You may think that your last name (sometimes called your “family name”) is very straightforward. However, like nearly everything else in immigration law, nothing is as simple as it may first seem.
One of the most common questions I get regarding last names come from newlywed women – and now also from some men in same-sex relationships – who want to know whether or not they should take their husband’s last name. They think that it may make their marriage-based case look weak if they opt to keep their maiden name.
The truth is that it takes more than a name change to establish whether or not a relationship is bona fide. My general advice is to do with your last name what you want.
The U.S. immigration system is not so old fashioned as to presume that every woman will automatically take her husband’s last name. If you want to keep your name, keep it. It will not be a problem.
Another issue regarding last names can be which the last name to use.
In some countries, most commonly in Latin America, people use two last names. The best answer I can give to this – or any last name question – is to use the last name as it appears on either your birth certificate or passport. If your birth certificate or passport shows both last names, then your immigration documents should also reflect both last names.
Instead of having too many names, sometimes someone may have too few names.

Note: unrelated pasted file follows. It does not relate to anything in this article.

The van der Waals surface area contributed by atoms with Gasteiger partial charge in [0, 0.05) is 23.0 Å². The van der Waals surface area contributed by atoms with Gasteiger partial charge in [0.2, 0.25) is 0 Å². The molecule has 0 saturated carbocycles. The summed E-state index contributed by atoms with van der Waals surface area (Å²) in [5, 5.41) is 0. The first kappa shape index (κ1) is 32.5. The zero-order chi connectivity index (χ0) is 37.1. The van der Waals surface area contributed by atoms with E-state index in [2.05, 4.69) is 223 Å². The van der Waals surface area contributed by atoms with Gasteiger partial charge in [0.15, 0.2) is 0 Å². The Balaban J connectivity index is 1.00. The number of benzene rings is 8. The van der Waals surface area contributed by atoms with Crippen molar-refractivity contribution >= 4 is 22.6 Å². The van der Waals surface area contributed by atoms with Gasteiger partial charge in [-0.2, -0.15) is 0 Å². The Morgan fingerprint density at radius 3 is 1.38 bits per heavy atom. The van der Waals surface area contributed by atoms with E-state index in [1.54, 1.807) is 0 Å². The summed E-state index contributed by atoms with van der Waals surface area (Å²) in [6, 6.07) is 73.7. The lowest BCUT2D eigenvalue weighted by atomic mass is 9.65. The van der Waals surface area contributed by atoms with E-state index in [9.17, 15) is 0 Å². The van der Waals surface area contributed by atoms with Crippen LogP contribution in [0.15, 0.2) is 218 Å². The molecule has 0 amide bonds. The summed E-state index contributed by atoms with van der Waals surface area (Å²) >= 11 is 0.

In some Southeast Asian countries, people may only have one legal name. By the time the person appears in my office, they have often already dealt with the U.S. government in obtaining a visa. So someone has already addressed how to handle their unique name situation.
The legal name will generally be used as a first name, and for the last name, the abbreviation “LNU” will be noted – standing for Last Name Unknown.
However you designate your last name, it is important to be consistent.
Your immigration documents will be used as the foundation for obtaining a Social Security Number, a driver’s license, and other documents.
Should you ever apply for U.S. citizenship and your name on your green card doesn’t match your birth certificate or passport for some reason, your name may be changed at the time of Naturalization to match your passport or birth certificate.
Then, the new name on your Naturalization Certificate may require you to update all of your other identity documents, which can be a big headache.
Your name may not be as simple as it seems. If you have questions about how to list your name on immigration applications, please contact an experienced immigration attorney for assistance.